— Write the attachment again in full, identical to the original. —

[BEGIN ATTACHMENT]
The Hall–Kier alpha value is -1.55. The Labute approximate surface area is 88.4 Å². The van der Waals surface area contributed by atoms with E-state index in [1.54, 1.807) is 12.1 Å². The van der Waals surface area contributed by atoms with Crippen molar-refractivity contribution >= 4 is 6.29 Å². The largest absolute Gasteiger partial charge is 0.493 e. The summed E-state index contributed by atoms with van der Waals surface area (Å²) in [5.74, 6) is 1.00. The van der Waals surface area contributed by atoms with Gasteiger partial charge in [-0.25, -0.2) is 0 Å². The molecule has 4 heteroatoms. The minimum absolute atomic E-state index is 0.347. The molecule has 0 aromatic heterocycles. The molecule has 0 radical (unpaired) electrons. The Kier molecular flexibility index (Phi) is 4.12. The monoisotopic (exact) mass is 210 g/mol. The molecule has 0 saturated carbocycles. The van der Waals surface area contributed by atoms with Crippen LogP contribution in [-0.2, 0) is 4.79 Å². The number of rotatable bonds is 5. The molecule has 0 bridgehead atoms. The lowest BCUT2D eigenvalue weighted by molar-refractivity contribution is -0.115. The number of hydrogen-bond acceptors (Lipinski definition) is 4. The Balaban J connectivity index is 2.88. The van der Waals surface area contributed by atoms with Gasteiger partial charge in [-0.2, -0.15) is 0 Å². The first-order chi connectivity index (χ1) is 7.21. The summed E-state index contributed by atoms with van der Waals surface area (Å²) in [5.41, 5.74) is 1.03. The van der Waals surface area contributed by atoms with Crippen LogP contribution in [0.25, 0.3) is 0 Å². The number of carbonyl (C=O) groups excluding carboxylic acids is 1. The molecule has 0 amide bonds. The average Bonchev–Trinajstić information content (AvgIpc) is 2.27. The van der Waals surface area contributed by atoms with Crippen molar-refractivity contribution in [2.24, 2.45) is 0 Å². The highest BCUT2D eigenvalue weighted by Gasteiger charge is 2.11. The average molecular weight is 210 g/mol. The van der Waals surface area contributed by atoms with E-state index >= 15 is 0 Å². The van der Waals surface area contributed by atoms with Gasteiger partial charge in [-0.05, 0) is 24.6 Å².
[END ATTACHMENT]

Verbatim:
The Hall–Kier alpha value is -1.55. The Labute approximate surface area is 88.4 Å². The van der Waals surface area contributed by atoms with E-state index in [1.54, 1.807) is 12.1 Å². The van der Waals surface area contributed by atoms with Crippen molar-refractivity contribution >= 4 is 6.29 Å². The largest absolute Gasteiger partial charge is 0.493 e. The summed E-state index contributed by atoms with van der Waals surface area (Å²) in [5.74, 6) is 1.00. The van der Waals surface area contributed by atoms with Gasteiger partial charge in [-0.25, -0.2) is 0 Å². The molecule has 4 heteroatoms. The minimum absolute atomic E-state index is 0.347. The molecule has 0 aromatic heterocycles. The molecule has 0 radical (unpaired) electrons. The Kier molecular flexibility index (Phi) is 4.12. The monoisotopic (exact) mass is 210 g/mol. The molecule has 0 saturated carbocycles. The van der Waals surface area contributed by atoms with Crippen LogP contribution in [-0.2, 0) is 4.79 Å². The number of rotatable bonds is 5. The molecule has 0 bridgehead atoms. The lowest BCUT2D eigenvalue weighted by molar-refractivity contribution is -0.115. The number of hydrogen-bond acceptors (Lipinski definition) is 4. The Balaban J connectivity index is 2.88. The van der Waals surface area contributed by atoms with Gasteiger partial charge in [-0.2, -0.15) is 0 Å². The first-order chi connectivity index (χ1) is 7.21. The summed E-state index contributed by atoms with van der Waals surface area (Å²) in [5.41, 5.74) is 1.03. The van der Waals surface area contributed by atoms with Crippen LogP contribution in [0.25, 0.3) is 0 Å². The number of carbonyl (C=O) groups excluding carboxylic acids is 1. The molecule has 0 amide bonds. The average Bonchev–Trinajstić information content (AvgIpc) is 2.27. The van der Waals surface area contributed by atoms with Crippen molar-refractivity contribution in [2.24, 2.45) is 0 Å². The highest BCUT2D eigenvalue weighted by Gasteiger charge is 2.11. The average molecular weight is 210 g/mol. The van der Waals surface area contributed by atoms with E-state index >= 15 is 0 Å². The van der Waals surface area contributed by atoms with Gasteiger partial charge in [-0.05, 0) is 24.6 Å².